Front row from left: Paul Terasaki, Keith Terasaki, Hisako Terasaki, Cecilia Terasaki. Back row from left: Alan Nishio (chairperson, LTSC Board of Governors), Debra Nakatomi (president, LTSC Board of Directors), Yuko Uyesugi, George Uyesugi, Dean Matsubayashi (LTSC executive director).
By GWEN MURANAKA, Rafu English Editor-in-Chief
A game-changer. That is the impact of a $3.5 million donation by the Terasaki Family Foundation for construction of the Budokan of Los Angeles.
The multi-purpose gymnasium will be named the Paul I. Terasaki Budokan in honor of the late Dr. Paul Terasaki, a longtime supporter of the Japanese American community and a pioneer in organ tissue typing.
In basketball terms, the Terasaki Family Foundation donation is Steph Curry squaring up for a three-pointer late in the fourth. For Little Tokyo, it means the long-sought dream of a gymnasium in the community is that much closer to fruition.
“We’re completely overjoyed and appreciative of their generous gift: $3.5 million is a major boost to our capital campaign,” said Dean Matsubayashi, Little Tokyo Service Center executive director, said in an interview with The Rafu Shimpo.
“We are happy to see Budokan named after my father,” said Dr. Keith Terasaki. “He was proud to be a Japanese American and he wanted the Japanese American community to prosper. As Japanese American families are spread all over the Southland, the Terasaki Budokan will provide Little Tokyo with a place where all generations can visit and feel like we belong.”
Terasaki, son of Paul and Hisako Terasaki, will be joining the LTSC Board of Directors. He is an interventional radiologist at the Kaiser Hospital on Sunset Boulevard in Hollywood.
LTSC has raised over $23 million and is 90 percent complete with the capital construction campaign. A ceremonial groundbreaking ceremony at the site on Los Angeles Street is planned for August. Once the construction capital campaign is complete, LTSC will seek an additional $3 million for an operating endowment fund.
“Dr. Terasaki was so committed to sustaining our culture and committed to the future, not just today but looking towards the future. We see that in his support of UCLA and organizations like JANM and JACCC,” said Debra Nakatomi, LTSC board chair. “He really had a vision to ensure that these organizations will be here for future generations. And I think that Budokan is part of that vision because it connects the generations and will be here for many years.”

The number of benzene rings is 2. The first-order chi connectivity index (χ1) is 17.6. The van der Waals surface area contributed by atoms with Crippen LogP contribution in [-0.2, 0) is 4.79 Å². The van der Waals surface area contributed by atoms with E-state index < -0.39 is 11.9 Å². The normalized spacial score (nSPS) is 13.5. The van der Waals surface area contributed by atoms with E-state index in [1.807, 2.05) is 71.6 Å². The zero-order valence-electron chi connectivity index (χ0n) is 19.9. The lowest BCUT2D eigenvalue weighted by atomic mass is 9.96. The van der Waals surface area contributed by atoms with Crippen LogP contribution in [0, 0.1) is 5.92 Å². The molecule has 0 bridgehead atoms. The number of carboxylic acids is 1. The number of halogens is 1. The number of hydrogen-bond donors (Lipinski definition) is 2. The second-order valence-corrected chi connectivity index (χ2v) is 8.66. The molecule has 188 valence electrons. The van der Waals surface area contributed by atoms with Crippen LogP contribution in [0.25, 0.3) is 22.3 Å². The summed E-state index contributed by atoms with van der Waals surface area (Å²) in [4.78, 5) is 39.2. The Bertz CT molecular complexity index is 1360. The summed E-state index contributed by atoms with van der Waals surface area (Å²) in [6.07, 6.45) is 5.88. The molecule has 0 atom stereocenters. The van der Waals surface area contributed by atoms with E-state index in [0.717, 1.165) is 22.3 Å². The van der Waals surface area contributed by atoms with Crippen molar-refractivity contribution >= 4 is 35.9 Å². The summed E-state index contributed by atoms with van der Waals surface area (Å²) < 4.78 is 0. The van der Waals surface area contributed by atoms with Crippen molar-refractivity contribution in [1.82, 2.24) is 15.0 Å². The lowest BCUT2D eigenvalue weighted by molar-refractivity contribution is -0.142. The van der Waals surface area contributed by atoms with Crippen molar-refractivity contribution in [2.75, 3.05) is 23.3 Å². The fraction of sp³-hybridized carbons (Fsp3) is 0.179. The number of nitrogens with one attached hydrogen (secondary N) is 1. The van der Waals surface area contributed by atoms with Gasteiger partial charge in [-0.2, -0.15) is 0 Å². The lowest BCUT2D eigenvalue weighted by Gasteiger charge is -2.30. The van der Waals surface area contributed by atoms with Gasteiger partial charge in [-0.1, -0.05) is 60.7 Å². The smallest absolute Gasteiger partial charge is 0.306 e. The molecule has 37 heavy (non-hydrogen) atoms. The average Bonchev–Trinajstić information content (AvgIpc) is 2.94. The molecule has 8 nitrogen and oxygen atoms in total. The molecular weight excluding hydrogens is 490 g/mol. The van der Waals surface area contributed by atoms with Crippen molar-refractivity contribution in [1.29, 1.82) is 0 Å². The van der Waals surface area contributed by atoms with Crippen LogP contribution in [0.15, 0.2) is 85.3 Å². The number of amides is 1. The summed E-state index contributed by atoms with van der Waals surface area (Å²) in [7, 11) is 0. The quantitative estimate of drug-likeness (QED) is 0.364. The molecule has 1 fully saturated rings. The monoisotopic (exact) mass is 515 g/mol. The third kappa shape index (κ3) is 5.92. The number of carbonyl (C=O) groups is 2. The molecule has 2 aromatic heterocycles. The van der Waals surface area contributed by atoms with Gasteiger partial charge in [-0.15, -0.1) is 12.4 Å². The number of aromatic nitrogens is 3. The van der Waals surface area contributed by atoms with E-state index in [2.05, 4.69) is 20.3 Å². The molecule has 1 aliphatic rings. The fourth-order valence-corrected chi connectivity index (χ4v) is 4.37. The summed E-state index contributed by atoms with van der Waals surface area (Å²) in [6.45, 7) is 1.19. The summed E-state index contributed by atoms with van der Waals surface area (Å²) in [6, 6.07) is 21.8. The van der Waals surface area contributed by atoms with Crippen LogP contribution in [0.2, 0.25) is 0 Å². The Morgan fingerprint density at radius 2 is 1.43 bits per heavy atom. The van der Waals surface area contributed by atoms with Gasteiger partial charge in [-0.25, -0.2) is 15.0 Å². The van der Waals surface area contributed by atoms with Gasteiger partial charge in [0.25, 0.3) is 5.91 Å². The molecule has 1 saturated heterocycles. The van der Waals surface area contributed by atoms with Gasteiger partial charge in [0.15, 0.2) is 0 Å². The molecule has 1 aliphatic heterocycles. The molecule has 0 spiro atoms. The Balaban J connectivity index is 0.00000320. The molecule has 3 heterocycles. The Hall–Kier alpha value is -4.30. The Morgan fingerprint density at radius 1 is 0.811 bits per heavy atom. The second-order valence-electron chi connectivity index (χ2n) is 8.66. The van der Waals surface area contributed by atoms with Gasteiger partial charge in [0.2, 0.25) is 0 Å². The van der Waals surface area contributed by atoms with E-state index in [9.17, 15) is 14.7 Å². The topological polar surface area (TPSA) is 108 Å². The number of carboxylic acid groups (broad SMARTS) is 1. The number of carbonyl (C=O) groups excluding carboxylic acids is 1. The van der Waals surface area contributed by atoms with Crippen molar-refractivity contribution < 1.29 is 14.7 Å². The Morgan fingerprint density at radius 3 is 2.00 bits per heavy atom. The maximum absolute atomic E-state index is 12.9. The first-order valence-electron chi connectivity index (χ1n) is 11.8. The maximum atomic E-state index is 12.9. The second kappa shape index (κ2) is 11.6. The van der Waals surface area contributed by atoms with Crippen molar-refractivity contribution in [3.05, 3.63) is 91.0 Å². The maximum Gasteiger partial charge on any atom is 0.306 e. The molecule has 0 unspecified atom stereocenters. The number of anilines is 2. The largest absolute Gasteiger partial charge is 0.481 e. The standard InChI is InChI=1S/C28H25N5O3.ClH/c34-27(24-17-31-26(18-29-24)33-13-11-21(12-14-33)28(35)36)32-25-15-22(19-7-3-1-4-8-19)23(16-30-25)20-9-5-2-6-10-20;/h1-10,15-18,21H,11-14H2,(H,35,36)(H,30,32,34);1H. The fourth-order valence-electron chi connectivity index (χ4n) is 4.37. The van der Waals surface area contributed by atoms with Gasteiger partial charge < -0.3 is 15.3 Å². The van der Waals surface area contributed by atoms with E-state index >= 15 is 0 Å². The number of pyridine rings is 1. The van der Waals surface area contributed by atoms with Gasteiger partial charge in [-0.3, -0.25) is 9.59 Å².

Budokan, in its early stages, received substantial support from the Aratani Foundation, which was instrumental in jump-starting fundraising. The gymnasium will be named after them. The George, Ruri, Lisa and Nathan Sugimoto Family Foundation also made a generous donation and the lobby will be named on their behalf. Both family foundations have been generous supporters of many Japanese American community organizations.
Mike Murase, LTSC director of programs, said the campaign has been multi-faceted, from corporate sponsorships to grassroots outreach to many groups, including the basketball teams and leagues throughout Southern California.
“In the basketball world today, people my age always talk about how it used to be and how it’s different now,” Murase said. “I think recognizing all the changes, we still want to be able to say the Budokan is a place where we aspire to pass on some of those important values of community and family.”
A rendering of the Paul I. Terasaki Budokan.
LTSC first began working on the concept of a Little Tokyo gymnasium in 1994. Matsubayashi, who joined LTSC in 1996, said the mission for the Budokan has evolved as Downtown and the Japanese American community have changed.
“At that time the big motivation for the gymnasium was more of an economic development tool because there wasn’t a lot of activity going on in Little Tokyo. The question was how can we bring young people and families back to Little Tokyo?” he noted.
“But today it’s not like economic development is the big challenge facing Little Tokyo. Today it’s more like the challenges of hyper development and cultural preservation. So how, despite all this development happening, do we preserve Little Tokyo as Little Tokyo?”
When the Budokan is finally built, it will have been a long time coming. The kids who first put their handprints on murals in support of the gym in those early years are adults now.
Nakatomi pointed to a framed photo of a drawing of the gymnasium given to her by then-LTSC Executive Director Bill Watanabe, who led the early efforts to build the Budokan. “There was a Maya Angelou quote that read ‘It may take years to realize a dream, but dreaming itself is an elevating experience.'”
“Bill always believed it’s going to take time. We can’t be too impatient about this because this is something important for the community,” Nakatomi said. “It’s happened because of the community. There are so many people to thank and appreciate when the time comes, it’s been a broad community effort.”